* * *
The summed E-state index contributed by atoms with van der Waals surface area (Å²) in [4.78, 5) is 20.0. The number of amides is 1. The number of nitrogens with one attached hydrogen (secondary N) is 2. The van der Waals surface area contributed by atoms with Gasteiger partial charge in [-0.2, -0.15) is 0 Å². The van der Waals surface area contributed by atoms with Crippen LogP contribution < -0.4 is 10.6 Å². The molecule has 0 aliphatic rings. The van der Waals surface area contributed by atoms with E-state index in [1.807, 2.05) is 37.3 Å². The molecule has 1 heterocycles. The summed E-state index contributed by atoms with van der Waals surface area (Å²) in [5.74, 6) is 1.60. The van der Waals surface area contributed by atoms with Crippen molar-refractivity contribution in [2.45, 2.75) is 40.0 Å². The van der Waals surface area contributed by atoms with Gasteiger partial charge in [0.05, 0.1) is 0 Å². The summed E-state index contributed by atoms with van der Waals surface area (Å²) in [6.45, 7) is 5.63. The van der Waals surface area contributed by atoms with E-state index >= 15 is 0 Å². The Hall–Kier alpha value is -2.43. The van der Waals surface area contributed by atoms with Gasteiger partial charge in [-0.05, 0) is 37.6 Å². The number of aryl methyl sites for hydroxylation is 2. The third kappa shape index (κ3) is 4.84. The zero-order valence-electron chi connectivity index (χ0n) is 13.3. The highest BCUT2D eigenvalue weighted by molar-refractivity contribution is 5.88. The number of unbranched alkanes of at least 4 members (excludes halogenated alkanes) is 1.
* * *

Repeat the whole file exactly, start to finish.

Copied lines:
The summed E-state index contributed by atoms with van der Waals surface area (Å²) in [4.78, 5) is 20.0. The number of amides is 1. The number of nitrogens with one attached hydrogen (secondary N) is 2. The van der Waals surface area contributed by atoms with Gasteiger partial charge in [-0.2, -0.15) is 0 Å². The van der Waals surface area contributed by atoms with Crippen LogP contribution < -0.4 is 10.6 Å². The molecule has 0 aliphatic rings. The van der Waals surface area contributed by atoms with E-state index in [1.807, 2.05) is 37.3 Å². The molecule has 1 heterocycles. The summed E-state index contributed by atoms with van der Waals surface area (Å²) in [5.74, 6) is 1.60. The van der Waals surface area contributed by atoms with Crippen molar-refractivity contribution in [2.45, 2.75) is 40.0 Å². The van der Waals surface area contributed by atoms with Gasteiger partial charge in [0.05, 0.1) is 0 Å². The summed E-state index contributed by atoms with van der Waals surface area (Å²) in [6.45, 7) is 5.63. The van der Waals surface area contributed by atoms with E-state index >= 15 is 0 Å². The Hall–Kier alpha value is -2.43. The van der Waals surface area contributed by atoms with Gasteiger partial charge in [-0.05, 0) is 37.6 Å². The number of aryl methyl sites for hydroxylation is 2. The third kappa shape index (κ3) is 4.84. The zero-order valence-electron chi connectivity index (χ0n) is 13.3. The highest BCUT2D eigenvalue weighted by molar-refractivity contribution is 5.88. The number of unbranched alkanes of at least 4 members (excludes halogenated alkanes) is 1.